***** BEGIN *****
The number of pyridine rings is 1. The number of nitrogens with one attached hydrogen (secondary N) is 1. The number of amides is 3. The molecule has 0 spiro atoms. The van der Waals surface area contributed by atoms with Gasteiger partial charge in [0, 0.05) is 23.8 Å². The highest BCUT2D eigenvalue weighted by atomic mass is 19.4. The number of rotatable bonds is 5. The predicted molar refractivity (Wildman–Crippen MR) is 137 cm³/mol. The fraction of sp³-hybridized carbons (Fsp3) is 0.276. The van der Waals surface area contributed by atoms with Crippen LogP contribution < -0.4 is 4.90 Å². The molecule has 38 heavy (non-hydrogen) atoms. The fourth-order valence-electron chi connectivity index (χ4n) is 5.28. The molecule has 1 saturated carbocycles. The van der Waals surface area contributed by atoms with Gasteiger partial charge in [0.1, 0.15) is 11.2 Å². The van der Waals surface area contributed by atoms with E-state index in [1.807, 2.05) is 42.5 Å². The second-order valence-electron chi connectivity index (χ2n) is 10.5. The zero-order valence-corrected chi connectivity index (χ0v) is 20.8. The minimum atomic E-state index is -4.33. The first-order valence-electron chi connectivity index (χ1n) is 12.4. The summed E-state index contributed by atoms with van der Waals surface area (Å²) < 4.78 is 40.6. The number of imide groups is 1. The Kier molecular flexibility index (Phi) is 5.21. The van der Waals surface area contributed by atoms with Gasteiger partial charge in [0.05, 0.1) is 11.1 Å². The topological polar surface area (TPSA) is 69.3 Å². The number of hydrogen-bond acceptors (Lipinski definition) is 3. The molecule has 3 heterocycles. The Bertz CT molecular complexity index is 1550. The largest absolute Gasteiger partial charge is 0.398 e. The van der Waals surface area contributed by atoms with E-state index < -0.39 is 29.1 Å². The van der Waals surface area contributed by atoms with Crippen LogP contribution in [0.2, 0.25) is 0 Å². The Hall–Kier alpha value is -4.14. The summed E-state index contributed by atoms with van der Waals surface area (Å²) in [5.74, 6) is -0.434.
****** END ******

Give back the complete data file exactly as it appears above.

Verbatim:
The number of pyridine rings is 1. The number of nitrogens with one attached hydrogen (secondary N) is 1. The number of amides is 3. The molecule has 0 spiro atoms. The van der Waals surface area contributed by atoms with Gasteiger partial charge in [0, 0.05) is 23.8 Å². The highest BCUT2D eigenvalue weighted by atomic mass is 19.4. The number of rotatable bonds is 5. The predicted molar refractivity (Wildman–Crippen MR) is 137 cm³/mol. The fraction of sp³-hybridized carbons (Fsp3) is 0.276. The van der Waals surface area contributed by atoms with Crippen LogP contribution < -0.4 is 4.90 Å². The molecule has 38 heavy (non-hydrogen) atoms. The fourth-order valence-electron chi connectivity index (χ4n) is 5.28. The molecule has 1 saturated carbocycles. The van der Waals surface area contributed by atoms with Gasteiger partial charge in [0.1, 0.15) is 11.2 Å². The van der Waals surface area contributed by atoms with E-state index in [1.807, 2.05) is 42.5 Å². The second-order valence-electron chi connectivity index (χ2n) is 10.5. The zero-order valence-corrected chi connectivity index (χ0v) is 20.8. The minimum atomic E-state index is -4.33. The first-order valence-electron chi connectivity index (χ1n) is 12.4. The summed E-state index contributed by atoms with van der Waals surface area (Å²) < 4.78 is 40.6. The number of imide groups is 1. The Kier molecular flexibility index (Phi) is 5.21. The van der Waals surface area contributed by atoms with Gasteiger partial charge in [0.05, 0.1) is 11.1 Å². The topological polar surface area (TPSA) is 69.3 Å². The number of hydrogen-bond acceptors (Lipinski definition) is 3. The molecule has 3 heterocycles. The Bertz CT molecular complexity index is 1550. The largest absolute Gasteiger partial charge is 0.398 e. The van der Waals surface area contributed by atoms with E-state index < -0.39 is 29.1 Å². The van der Waals surface area contributed by atoms with Crippen LogP contribution in [0.2, 0.25) is 0 Å². The Hall–Kier alpha value is -4.14. The summed E-state index contributed by atoms with van der Waals surface area (Å²) in [5.74, 6) is -0.434.